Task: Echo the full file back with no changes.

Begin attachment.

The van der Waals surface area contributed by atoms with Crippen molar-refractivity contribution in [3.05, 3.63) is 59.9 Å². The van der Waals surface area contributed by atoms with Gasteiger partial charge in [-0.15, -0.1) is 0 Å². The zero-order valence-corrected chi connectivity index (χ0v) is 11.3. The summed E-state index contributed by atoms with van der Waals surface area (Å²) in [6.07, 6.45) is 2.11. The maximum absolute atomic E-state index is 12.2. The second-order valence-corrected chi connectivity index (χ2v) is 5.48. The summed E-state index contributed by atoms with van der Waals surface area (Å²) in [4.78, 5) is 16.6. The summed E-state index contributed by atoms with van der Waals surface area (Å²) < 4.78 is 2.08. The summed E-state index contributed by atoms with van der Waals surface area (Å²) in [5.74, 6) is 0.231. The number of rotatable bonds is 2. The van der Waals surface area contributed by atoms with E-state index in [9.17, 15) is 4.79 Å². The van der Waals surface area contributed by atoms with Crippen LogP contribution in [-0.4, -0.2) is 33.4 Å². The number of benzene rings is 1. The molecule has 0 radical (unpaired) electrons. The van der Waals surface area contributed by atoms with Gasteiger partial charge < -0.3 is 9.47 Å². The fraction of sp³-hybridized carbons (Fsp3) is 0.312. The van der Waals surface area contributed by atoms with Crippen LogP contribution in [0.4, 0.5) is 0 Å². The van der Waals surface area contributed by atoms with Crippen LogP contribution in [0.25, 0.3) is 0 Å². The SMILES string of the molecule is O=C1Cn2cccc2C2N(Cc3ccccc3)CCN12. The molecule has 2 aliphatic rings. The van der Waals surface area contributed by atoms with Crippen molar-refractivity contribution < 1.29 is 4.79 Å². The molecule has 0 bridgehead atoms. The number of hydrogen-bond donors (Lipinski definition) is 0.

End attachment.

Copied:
The van der Waals surface area contributed by atoms with Crippen molar-refractivity contribution in [3.05, 3.63) is 59.9 Å². The van der Waals surface area contributed by atoms with Gasteiger partial charge in [-0.15, -0.1) is 0 Å². The zero-order valence-corrected chi connectivity index (χ0v) is 11.3. The summed E-state index contributed by atoms with van der Waals surface area (Å²) in [6.07, 6.45) is 2.11. The maximum absolute atomic E-state index is 12.2. The second-order valence-corrected chi connectivity index (χ2v) is 5.48. The summed E-state index contributed by atoms with van der Waals surface area (Å²) in [4.78, 5) is 16.6. The summed E-state index contributed by atoms with van der Waals surface area (Å²) < 4.78 is 2.08. The summed E-state index contributed by atoms with van der Waals surface area (Å²) in [5.74, 6) is 0.231. The number of rotatable bonds is 2. The van der Waals surface area contributed by atoms with E-state index in [9.17, 15) is 4.79 Å². The van der Waals surface area contributed by atoms with Crippen LogP contribution in [-0.4, -0.2) is 33.4 Å². The number of benzene rings is 1. The molecule has 0 radical (unpaired) electrons. The van der Waals surface area contributed by atoms with Gasteiger partial charge < -0.3 is 9.47 Å². The fraction of sp³-hybridized carbons (Fsp3) is 0.312. The van der Waals surface area contributed by atoms with Crippen LogP contribution in [0.4, 0.5) is 0 Å². The van der Waals surface area contributed by atoms with Crippen LogP contribution in [0.25, 0.3) is 0 Å². The SMILES string of the molecule is O=C1Cn2cccc2C2N(Cc3ccccc3)CCN12. The molecule has 2 aliphatic rings. The van der Waals surface area contributed by atoms with Crippen molar-refractivity contribution < 1.29 is 4.79 Å². The molecule has 0 bridgehead atoms. The number of hydrogen-bond donors (Lipinski definition) is 0.